This piece was written for Mango Juice inflight Magazine, Jan 2013 (condensed version appears in the magazine)
AFTER THE WHIRLWIND of the festive season, the guests are still fluttering in and out of your door and the kids are home from school, demanding treats. How do feed your family and visitors well on a budget, now and throughout the year? We spoke to four South African food personalities for advice: a chef and MasterChef judge, a cookbook author, an urban farmer and a television food stylist.
1. Looking back, looking forward
The trend world wide has been a swift departure from excess to a focus on frugal eating, growing vegetables and herbs at home, questioning the source and conditions of the animals we consume and to cooking at home. Nose to tail eating isn’t just the domain of guests at fancy restaurants. Cooking schools are teaching students how to prepare these once less-favoured cuts. The pendulum is swinging back to the era of our grandparents (many of whom grew up during war times) and “waste not, want not” is both en vogue and necessary. The fast food generation find themselves back at the kitchen table. All of our panel credited either a mother or grandmother for inspiring their love of cooking.
“My grandmother was a great cook,” says Matt, “she was frugal and nothing went to waste. Chicken bones became stocks, scraps were saved and used in other dishes, so far removed from today’s ‘throw-away’ culture.”
Jane-Anne who has a special interest in home cooking and heritage recipe credits her mother, author Jenny Hobbs for instilling this love.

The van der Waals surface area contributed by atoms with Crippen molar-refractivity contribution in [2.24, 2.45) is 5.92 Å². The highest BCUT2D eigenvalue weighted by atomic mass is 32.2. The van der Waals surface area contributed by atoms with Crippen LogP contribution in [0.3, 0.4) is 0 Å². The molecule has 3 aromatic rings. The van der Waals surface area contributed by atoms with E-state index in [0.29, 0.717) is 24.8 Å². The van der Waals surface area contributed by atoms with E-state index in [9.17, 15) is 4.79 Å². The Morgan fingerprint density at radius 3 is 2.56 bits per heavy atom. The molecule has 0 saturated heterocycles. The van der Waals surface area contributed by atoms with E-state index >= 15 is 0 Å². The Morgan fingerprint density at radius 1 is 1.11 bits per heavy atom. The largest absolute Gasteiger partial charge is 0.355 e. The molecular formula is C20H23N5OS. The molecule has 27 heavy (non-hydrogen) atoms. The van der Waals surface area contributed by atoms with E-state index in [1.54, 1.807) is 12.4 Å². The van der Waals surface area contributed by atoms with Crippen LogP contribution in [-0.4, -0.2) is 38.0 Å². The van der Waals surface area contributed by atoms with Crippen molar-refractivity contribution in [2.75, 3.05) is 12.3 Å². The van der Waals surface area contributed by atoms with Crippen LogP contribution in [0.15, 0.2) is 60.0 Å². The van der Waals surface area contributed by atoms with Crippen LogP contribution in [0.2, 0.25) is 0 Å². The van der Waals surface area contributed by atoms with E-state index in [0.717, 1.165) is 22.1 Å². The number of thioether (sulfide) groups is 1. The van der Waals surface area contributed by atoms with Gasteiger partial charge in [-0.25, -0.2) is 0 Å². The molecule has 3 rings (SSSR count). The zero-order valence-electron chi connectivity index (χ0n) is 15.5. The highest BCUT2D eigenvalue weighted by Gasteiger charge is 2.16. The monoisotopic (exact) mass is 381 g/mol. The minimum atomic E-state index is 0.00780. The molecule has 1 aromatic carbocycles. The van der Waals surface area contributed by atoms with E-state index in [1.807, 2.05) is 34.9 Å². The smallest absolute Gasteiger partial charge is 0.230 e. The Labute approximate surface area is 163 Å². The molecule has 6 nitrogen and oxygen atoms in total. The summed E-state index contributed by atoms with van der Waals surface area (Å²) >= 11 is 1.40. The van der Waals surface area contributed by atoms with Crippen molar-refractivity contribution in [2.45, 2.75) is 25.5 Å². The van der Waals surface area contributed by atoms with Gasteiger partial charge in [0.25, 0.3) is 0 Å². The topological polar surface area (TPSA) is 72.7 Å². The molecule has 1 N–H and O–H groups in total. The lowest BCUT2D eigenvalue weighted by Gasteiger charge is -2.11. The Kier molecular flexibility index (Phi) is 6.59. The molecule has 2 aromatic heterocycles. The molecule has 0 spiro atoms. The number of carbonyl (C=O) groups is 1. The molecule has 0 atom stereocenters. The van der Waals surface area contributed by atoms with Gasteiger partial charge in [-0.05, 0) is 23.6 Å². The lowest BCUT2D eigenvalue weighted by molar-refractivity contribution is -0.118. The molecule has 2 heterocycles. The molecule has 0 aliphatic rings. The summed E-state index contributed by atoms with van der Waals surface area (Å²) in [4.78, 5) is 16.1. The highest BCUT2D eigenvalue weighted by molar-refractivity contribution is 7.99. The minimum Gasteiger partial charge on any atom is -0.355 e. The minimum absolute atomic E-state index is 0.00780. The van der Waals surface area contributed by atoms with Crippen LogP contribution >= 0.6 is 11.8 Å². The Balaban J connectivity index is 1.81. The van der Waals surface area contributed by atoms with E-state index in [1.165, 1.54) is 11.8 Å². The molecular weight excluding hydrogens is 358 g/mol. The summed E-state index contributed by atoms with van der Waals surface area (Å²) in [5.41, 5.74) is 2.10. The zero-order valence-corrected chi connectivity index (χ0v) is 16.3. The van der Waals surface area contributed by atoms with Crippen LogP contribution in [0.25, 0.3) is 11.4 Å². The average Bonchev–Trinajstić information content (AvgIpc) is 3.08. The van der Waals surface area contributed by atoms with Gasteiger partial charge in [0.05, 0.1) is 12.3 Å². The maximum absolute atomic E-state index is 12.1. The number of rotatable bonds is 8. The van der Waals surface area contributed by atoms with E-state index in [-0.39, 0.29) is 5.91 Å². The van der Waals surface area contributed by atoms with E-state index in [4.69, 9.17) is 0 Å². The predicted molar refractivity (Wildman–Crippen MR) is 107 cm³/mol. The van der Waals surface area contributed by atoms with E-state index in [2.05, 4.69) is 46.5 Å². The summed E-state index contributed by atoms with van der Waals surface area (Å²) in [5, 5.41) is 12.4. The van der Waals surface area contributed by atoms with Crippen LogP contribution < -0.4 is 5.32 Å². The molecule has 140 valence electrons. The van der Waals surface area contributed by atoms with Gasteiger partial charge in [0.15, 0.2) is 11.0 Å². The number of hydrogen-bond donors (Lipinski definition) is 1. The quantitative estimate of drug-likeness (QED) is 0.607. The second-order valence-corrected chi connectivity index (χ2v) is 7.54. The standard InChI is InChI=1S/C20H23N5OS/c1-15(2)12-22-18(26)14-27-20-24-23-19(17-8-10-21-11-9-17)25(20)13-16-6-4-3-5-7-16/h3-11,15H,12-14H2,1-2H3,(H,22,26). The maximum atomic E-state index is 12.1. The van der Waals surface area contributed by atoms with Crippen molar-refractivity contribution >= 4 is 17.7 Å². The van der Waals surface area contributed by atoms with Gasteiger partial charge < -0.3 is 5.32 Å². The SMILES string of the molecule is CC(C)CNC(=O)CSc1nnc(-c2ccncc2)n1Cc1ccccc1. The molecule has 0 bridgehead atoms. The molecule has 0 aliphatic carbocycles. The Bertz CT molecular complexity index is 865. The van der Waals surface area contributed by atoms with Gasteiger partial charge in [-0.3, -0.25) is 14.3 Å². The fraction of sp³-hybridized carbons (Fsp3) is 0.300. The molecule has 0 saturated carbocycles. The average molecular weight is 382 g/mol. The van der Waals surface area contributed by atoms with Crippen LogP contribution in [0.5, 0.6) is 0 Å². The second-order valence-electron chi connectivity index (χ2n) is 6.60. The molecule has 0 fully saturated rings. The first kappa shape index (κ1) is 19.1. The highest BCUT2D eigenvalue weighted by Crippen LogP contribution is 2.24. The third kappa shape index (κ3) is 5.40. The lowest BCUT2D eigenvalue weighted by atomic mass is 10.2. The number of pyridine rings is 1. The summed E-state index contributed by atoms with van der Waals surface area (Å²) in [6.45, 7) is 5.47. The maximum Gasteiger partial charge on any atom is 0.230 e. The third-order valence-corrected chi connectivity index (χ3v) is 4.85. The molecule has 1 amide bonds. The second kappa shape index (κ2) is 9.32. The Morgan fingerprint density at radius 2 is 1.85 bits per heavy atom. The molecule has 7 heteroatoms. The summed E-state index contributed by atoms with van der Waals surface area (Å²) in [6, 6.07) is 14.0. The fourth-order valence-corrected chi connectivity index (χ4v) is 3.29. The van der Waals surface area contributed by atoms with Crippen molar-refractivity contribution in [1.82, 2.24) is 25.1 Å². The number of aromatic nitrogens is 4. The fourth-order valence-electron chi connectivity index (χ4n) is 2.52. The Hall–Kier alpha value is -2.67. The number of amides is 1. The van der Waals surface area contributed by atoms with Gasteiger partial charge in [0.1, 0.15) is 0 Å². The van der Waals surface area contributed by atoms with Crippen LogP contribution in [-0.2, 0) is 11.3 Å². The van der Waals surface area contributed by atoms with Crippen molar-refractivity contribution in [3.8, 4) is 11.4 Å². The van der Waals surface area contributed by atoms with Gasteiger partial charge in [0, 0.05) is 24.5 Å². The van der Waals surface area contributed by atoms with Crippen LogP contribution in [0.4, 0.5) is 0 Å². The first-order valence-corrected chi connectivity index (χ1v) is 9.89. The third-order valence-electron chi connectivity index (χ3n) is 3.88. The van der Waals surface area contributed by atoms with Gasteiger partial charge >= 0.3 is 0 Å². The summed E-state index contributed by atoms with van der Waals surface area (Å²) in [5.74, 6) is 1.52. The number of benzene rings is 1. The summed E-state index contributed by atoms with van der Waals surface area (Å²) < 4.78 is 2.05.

“My mum has always emphasised the importance of having regular celebratory meals with family, even when there is nothing in particular to celebrate,” says Jane-Anne.
2. Budget-beating Staples
Our panel unanimously voted for tinned beans, dried pasta and chickpeas as essential staples for the grocery cupboard. Both Matt and Zola added tinned tomatoes to the list.
“A tin of tomatoes makes an almost instant pasta sauce” says Zola.
Chef Benny advises that tinned fish such as tuna can be made into large salads with cold pasta and herbs or served with mayonnaise on baked potatoes. Start with these basics and build the meal by adding one or two other ingredients.
Jane-Anne adds, “With these staples, plus garlic, tomato, olive oil, lemons and herbs you can create lovely, substantial, crowd-pleasing salads”.
Other versatile staples that bulk up meals are rice and couscous. Add tinned sardines, eggs and all purpose flour for making pancakes, flat breads and scones to the shopping list too.
3. Freeze it
We all know that meat and poultry prices soar during the festive season.
“If you can,” says Chef Benny, “look out for specials in September or throughout the year, buy in bulk, portion and freeze. I would buy a whole lamb at this time or stuffed turkey rolls which have more substance than a whole bird.”
Matt, whose family eats a predominantly vegetarian diet, keeps choice cuts of ethically reared meat and packs of frozen corn and peas in the freezer to turn into special feasts.
“I don’t freeze a lot of food,” says Jane Anne, “but I freeze homemade stocks for use in future soups and stews, bacon and chipolatas before the December price hikes. I also freeze fresh ginger, garlic and lemon grass – great for fragrant curries when the shops are closed”.